The Bottom Line for Marketing

24 06 2013

Image

Sometimes I wonder if Marketing Execs should wear a helmet!!!  Many CEOs whom I know want marketing to be successful (in essence moving the cheese) but complain that marketing execs have no accountability.    And I think that is a shame and the crux of why many marketing people are not as highly regarded as they should be and why many are not invited as a C-level sitting at the table with other senior executives.

The funny thing is that I hear more and more that start-ups as well as more mature companies want marketing.  Notwithstanding the fact that many of these companies are not exactly sure what they exactly want, it is clear that all companies desire good brand positioning and messaging as well as demand generation.  As an aside, I am part of TechCoastAngels in California and entrepreneurs are always asked about their marketing and sales efforts and the positive answers are required prior to funding companies.

In the old world of marketing, we had the push marketing i.e. promoting the product to the sales people and the distribution channel for them to “push” the product to consumers and businesses, and pull marketing, i.e.  promotion, and free samples coupled with  heavy-up radio and TV advertising.     As many realize, though the world has changed and the customer is extremely capable today.  Technology, primarily through social media (Facebook, Yelp, and YouTube) and the internet (via special portals, clubs, and exchanges) has been the driving force.  This is the era of customer enlightenment, engagement, and emancipation.  Marketing, today, deals more with the content that the company (as championed by the marketing executive) provides, the ability to be found by the customer, and the clear use of analytics and tools to manage the marketing process.

The Marketing Leadership Council and Marketing Roundtable of the Corporate Executive Board defined 23 attributes of a world class marketing organization.  I know that not all companies – except for the largest companies- cover all attributes. Even if they do, the emphasis is on only a few.  This is particularly true if the company is a startup or small.  Yet, regardless of the size and the attributes which the company considers the most pressing, there are some common items that the marketing executive needs to consider.

A marketing executive today, in my opinion, needs to have the following characteristics to be successful.  Here are my prescriptions:

  • Accountability:  Gone are the days of making something “pretty” or merely creative.   Most of my friends and colleagues know me for saying this is “fluff and stuff.”  And I don’t mean to denigrate anyone who is creative and artsy.  I think those areas are necessary but not sufficient to assuage the CEO and be part of the team.  The marketing executive (CMO or Head of Marketing) needs to be accountable for top line revenue growth as well as MARGIN (bottom line) growth.  If you are not accountable you don’t belong in the C-suite.
  • Innovation:  If I have one idea and you have one idea, we each now have at least two.  We have more because layered ideas may propagate.  Since technology and ideas proliferate almost at the speed of the internet, marketing execs need to remain focused on innovation.  I don’t believe fast followership works today because customers want to be associated with a leader.  Innovation doesn’t have to mean product innovation.  It could be the way the product is merchandised, distributed or otherwise marketed.  And it can certainly affect the way that sales enablement is developed to support the sales team.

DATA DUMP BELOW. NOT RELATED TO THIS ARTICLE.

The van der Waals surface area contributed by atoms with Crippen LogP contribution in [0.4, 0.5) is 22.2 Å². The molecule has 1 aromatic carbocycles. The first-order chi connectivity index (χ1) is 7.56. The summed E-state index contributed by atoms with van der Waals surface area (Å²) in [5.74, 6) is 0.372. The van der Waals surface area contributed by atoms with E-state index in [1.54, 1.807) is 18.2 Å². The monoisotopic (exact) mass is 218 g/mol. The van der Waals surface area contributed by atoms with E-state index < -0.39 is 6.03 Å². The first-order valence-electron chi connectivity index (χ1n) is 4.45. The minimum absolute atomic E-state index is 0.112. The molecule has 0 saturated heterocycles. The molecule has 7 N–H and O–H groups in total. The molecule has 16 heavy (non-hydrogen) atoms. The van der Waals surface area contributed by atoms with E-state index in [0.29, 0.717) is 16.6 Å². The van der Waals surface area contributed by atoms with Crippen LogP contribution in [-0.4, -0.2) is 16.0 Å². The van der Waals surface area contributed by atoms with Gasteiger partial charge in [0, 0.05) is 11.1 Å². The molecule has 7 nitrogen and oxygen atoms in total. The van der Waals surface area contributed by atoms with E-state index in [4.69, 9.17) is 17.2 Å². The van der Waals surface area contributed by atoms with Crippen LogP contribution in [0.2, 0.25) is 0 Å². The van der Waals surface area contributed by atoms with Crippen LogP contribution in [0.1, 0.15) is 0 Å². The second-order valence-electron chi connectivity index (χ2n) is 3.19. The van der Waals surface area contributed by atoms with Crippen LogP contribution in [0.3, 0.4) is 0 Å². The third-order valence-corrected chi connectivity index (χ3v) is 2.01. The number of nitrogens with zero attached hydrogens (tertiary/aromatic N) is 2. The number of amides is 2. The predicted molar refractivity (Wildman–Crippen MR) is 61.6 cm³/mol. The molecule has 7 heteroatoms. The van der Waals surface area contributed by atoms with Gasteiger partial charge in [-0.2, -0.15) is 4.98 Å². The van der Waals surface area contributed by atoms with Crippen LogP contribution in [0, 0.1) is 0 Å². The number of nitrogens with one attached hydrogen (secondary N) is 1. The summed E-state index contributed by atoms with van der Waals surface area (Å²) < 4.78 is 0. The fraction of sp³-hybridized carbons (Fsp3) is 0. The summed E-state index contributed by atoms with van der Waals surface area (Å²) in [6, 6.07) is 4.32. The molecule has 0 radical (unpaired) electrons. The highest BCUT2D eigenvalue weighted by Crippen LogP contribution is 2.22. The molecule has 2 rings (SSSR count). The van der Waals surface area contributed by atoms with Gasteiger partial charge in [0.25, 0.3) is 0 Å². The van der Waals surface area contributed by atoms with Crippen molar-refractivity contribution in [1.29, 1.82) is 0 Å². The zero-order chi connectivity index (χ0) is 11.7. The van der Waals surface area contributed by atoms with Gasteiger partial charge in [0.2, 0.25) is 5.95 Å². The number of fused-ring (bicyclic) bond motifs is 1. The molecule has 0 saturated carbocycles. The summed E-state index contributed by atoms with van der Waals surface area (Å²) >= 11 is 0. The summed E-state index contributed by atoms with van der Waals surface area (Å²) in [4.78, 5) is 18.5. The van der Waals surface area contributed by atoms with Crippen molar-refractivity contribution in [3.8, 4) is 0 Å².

• Customer passion:  Marketing executives need to be out in the field supporting sales peoples in front of customers and be talking to customers to see and listen to how customers use their products.  How many marketing executives do mystery shopping?  (How many executives actually play the role of Undercover Boss?)  It is critical not only to be in the field but to use technology such as Twitter, Yelp, Facebook, LinkedIn Groups, and online “clubs,” to listen to what customers are saying.  The tools exist and the marketing executive needs these listening posts.  Then, more importantly, the exec needs to be the linking pin from the outside world of the customer to the inside world of manufacturing and production.
  • Analytics:  I have to admit I am an engineer and have a business degree in economics.   I love quant!!!  The marketing executives today must be able to measure nearly everything to show that an investment in dollars will provide a clear return.   This goes a long way towards accountability.   Analytics represents the tools to provide the numbers. They can include tools from your CRM system or Google Analytics. More importantly, though, the analytics have to measure the right thing that makes the business run.  Metrics may include cost per gross addition, average revenue per user, order size, return rate, and even some customer satisfaction and loyalty metrics.
  • Business perspective:  Above all, the marketing executive needs to have a solid business perspective.  The marketing plan and the marketing team are there to support the overall strategic and business plans of the business.   As the linking pin between the outside world of the customer and the internal production and operations world of the company, the marketing executive can contribute significant knowledge that can help generate profitable revenue.  The best complement a marketing executive can obtain is when the CEO says that you are a good business person.

Marketing is an interesting and complex discipline not well understood by many CEOs. I do believe that some of the above prescriptions can help put our discipline in a new light and that we won’t have to wear our helmets when we try to move the cheese.